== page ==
It is an irony worth noting that one of the least visible occupations in theatre should also be one of the most valuable. In the initial 20 week Broadway run of The Ferryman there were 47 performances when one of the principals was off. Due to everyone doing their job, loss of revenue to the tune of more than $4million in ticket sales was prevented.

It doesn’t always happen that way, sometimes no one is off in the course of a run. But in this case the insurance which a management is obliged to purchase in the form of actors learning lines and moves which they may never perform, yielded a near-tenfold return on investment. And where else can you get that sort of dosh these days?

This season of Broadway theatre fields at least two outstanding transfers from the West End, originating at The Royal Court and the Almeida theatres in London. I am lucky enough to have been involved with both of them, in the first as cover for three roles, in the next actually playing three roles — is the juice fasting having the desired effect, I ask myself? (See recent previous posts).

As it stands I am contracted to return briefly to The Ferryman to stand-by for the role of Tom Kettle for just one week — Tom is the gentle giant in the play, given prose to speak of heart-breaking sensitivity. This involvement with the new company of The Ferryman is an overlap while rehearsing INK, and after protracted and formidably expensive negotiations (not really, they asked and I said… “Yes”), the managements of both plays have agreed to allow me to be on call in both productions for the week in question.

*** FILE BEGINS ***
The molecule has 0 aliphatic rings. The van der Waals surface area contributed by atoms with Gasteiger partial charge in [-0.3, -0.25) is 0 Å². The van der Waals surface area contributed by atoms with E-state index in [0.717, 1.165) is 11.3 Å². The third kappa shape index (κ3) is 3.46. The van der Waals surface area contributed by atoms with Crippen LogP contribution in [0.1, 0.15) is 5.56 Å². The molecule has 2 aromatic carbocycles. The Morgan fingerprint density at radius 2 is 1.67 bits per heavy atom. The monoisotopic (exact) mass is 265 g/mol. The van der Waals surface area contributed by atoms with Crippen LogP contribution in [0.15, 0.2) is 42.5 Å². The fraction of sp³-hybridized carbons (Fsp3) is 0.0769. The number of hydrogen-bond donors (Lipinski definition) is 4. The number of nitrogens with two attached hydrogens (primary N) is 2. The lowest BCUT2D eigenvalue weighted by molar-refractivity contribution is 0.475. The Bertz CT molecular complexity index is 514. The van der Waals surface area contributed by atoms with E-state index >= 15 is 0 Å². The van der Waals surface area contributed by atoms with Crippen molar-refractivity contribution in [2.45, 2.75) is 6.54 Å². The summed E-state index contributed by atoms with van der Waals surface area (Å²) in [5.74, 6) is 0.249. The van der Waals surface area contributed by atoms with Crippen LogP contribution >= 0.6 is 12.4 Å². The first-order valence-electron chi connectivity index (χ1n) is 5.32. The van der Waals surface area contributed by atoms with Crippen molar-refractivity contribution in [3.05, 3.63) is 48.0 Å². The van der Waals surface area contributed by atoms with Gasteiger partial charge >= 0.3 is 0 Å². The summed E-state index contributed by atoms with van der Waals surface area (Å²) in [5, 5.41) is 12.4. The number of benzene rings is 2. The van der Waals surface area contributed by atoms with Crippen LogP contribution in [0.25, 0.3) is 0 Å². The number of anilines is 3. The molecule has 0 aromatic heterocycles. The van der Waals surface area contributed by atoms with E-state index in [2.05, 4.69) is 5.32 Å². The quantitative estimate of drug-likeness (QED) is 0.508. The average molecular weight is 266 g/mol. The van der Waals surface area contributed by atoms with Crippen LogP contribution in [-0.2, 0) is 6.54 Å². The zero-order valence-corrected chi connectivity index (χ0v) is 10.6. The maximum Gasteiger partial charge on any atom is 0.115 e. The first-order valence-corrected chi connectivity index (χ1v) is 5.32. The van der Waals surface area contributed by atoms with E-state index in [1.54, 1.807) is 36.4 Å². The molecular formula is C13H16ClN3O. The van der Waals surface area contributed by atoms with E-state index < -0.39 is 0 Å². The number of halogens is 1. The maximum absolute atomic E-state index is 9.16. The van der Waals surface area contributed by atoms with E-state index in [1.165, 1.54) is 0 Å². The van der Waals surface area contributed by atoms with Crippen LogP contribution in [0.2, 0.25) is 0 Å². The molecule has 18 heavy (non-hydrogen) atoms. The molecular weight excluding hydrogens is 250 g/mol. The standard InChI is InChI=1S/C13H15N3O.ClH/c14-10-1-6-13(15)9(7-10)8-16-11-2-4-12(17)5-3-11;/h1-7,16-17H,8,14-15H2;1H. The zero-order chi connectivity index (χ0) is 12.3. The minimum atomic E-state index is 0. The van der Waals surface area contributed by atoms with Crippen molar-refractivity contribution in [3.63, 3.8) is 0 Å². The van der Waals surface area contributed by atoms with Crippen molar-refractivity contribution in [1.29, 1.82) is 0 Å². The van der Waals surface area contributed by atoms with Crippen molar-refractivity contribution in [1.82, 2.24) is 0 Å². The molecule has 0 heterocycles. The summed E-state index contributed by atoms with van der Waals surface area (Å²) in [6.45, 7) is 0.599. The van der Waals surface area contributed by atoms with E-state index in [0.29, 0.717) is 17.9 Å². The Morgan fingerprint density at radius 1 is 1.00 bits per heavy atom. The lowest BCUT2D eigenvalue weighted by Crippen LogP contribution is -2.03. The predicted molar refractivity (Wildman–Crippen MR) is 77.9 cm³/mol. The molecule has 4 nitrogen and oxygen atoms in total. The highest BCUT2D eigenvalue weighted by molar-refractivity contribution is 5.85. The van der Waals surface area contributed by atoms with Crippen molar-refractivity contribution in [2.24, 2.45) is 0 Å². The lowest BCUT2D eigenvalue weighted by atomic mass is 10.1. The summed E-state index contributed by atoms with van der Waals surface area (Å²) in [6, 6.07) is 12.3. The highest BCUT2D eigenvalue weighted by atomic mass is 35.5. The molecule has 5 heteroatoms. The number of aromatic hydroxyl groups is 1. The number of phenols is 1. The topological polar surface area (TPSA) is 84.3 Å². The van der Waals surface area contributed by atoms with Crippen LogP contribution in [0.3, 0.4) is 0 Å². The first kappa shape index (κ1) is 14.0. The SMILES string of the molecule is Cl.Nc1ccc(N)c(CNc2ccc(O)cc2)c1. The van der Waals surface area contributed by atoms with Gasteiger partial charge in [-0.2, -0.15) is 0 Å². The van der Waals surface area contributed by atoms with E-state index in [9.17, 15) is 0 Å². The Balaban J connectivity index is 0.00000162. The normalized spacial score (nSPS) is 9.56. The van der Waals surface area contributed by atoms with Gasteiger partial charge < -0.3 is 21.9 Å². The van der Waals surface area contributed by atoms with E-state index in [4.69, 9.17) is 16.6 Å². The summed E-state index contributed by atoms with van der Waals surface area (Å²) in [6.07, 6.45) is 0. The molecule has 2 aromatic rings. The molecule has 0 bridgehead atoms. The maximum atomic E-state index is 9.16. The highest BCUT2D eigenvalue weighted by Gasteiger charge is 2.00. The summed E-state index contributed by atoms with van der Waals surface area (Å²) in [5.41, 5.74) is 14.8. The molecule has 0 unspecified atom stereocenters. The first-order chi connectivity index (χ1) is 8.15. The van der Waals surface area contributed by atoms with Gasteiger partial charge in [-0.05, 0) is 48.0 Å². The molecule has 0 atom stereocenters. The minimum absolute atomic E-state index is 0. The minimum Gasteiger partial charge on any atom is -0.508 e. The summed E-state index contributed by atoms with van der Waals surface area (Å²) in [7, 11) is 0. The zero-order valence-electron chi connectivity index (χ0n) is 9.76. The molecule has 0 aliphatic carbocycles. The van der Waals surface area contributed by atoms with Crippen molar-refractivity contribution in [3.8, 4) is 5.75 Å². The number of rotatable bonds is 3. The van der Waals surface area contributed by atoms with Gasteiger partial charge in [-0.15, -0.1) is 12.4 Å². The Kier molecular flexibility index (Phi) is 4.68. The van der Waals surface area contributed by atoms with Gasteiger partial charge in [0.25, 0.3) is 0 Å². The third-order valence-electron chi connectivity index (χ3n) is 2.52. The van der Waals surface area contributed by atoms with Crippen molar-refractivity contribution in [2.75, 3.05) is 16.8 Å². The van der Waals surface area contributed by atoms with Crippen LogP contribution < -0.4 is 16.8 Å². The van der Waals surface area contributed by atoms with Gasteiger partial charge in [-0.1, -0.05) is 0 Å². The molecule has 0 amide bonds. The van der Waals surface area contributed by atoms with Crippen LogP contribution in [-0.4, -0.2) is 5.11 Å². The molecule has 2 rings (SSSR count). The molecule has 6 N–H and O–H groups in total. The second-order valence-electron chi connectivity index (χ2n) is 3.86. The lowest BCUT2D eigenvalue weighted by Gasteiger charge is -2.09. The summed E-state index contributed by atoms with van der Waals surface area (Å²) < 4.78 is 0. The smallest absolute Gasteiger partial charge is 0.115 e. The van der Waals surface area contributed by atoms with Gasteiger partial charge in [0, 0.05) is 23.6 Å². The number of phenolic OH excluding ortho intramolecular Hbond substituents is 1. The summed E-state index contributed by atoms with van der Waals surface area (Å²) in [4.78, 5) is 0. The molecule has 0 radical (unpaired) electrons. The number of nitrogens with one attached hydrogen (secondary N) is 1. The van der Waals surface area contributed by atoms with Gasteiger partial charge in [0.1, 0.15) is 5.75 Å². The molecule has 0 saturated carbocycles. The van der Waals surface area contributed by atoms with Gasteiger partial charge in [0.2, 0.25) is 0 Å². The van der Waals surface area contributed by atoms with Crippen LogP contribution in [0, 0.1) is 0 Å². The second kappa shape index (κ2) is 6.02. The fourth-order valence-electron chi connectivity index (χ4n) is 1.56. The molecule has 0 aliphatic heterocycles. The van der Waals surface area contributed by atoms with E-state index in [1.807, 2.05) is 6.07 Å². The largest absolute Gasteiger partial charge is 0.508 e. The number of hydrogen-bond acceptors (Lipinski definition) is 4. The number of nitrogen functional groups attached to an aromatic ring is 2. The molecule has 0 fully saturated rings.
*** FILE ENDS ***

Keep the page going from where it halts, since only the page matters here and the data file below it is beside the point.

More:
Albert Finney was a substitute for Sir Laurence Olivier

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In an uncertain profession the prime feature of cover jobs is the uncertainty. Sometimes there is notice of when one will be called upon, as when a principal actor has a vacation booked, or has negotiated a release so as to go and make a film; and sometimes there is zero notice, or less. By which I mean an understudy can be called to take over a role in the middle of a performance – Jeremy Northam famously taking over from Daniel Day Lewis in Act Two of Hamlet at the National Theatre in London, for example.